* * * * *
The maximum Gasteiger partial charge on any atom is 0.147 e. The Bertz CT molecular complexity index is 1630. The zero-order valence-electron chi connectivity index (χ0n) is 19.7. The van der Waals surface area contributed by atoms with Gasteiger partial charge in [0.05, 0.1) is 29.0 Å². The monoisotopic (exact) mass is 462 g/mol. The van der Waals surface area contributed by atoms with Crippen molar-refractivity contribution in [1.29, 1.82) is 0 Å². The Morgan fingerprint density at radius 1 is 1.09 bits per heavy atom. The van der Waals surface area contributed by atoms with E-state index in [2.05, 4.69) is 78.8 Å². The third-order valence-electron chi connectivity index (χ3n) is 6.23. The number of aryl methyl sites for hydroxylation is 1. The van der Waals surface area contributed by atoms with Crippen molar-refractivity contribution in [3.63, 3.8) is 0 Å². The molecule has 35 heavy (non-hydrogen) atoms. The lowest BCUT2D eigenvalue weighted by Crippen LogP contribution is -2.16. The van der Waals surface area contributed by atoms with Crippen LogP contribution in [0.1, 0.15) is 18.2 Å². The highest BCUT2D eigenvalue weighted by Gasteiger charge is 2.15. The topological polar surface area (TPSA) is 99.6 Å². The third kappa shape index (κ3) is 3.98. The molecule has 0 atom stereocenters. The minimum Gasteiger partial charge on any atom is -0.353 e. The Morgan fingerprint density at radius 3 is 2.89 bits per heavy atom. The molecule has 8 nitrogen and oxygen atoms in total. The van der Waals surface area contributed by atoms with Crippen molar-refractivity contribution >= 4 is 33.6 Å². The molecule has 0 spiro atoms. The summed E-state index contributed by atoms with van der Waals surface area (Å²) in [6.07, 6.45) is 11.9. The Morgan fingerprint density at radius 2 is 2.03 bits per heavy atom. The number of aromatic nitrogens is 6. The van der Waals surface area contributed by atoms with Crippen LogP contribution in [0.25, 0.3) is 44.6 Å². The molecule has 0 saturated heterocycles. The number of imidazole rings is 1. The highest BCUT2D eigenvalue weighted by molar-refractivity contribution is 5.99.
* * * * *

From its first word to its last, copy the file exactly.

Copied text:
The maximum Gasteiger partial charge on any atom is 0.147 e. The Bertz CT molecular complexity index is 1630. The zero-order valence-electron chi connectivity index (χ0n) is 19.7. The van der Waals surface area contributed by atoms with Gasteiger partial charge in [0.05, 0.1) is 29.0 Å². The monoisotopic (exact) mass is 462 g/mol. The van der Waals surface area contributed by atoms with Crippen molar-refractivity contribution in [1.29, 1.82) is 0 Å². The Morgan fingerprint density at radius 1 is 1.09 bits per heavy atom. The van der Waals surface area contributed by atoms with E-state index in [2.05, 4.69) is 78.8 Å². The third-order valence-electron chi connectivity index (χ3n) is 6.23. The number of aryl methyl sites for hydroxylation is 1. The van der Waals surface area contributed by atoms with Crippen molar-refractivity contribution in [3.63, 3.8) is 0 Å². The molecule has 35 heavy (non-hydrogen) atoms. The lowest BCUT2D eigenvalue weighted by Crippen LogP contribution is -2.16. The van der Waals surface area contributed by atoms with Crippen LogP contribution in [0.1, 0.15) is 18.2 Å². The highest BCUT2D eigenvalue weighted by Gasteiger charge is 2.15. The topological polar surface area (TPSA) is 99.6 Å². The third kappa shape index (κ3) is 3.98. The molecule has 0 atom stereocenters. The minimum Gasteiger partial charge on any atom is -0.353 e. The Morgan fingerprint density at radius 3 is 2.89 bits per heavy atom. The molecule has 8 nitrogen and oxygen atoms in total. The van der Waals surface area contributed by atoms with Crippen molar-refractivity contribution >= 4 is 33.6 Å². The molecule has 0 spiro atoms. The summed E-state index contributed by atoms with van der Waals surface area (Å²) in [6.07, 6.45) is 11.9. The Morgan fingerprint density at radius 2 is 2.03 bits per heavy atom. The number of aromatic nitrogens is 6. The van der Waals surface area contributed by atoms with Crippen LogP contribution in [0.25, 0.3) is 44.6 Å². The molecule has 0 saturated heterocycles. The number of imidazole rings is 1. The highest BCUT2D eigenvalue weighted by molar-refractivity contribution is 5.99.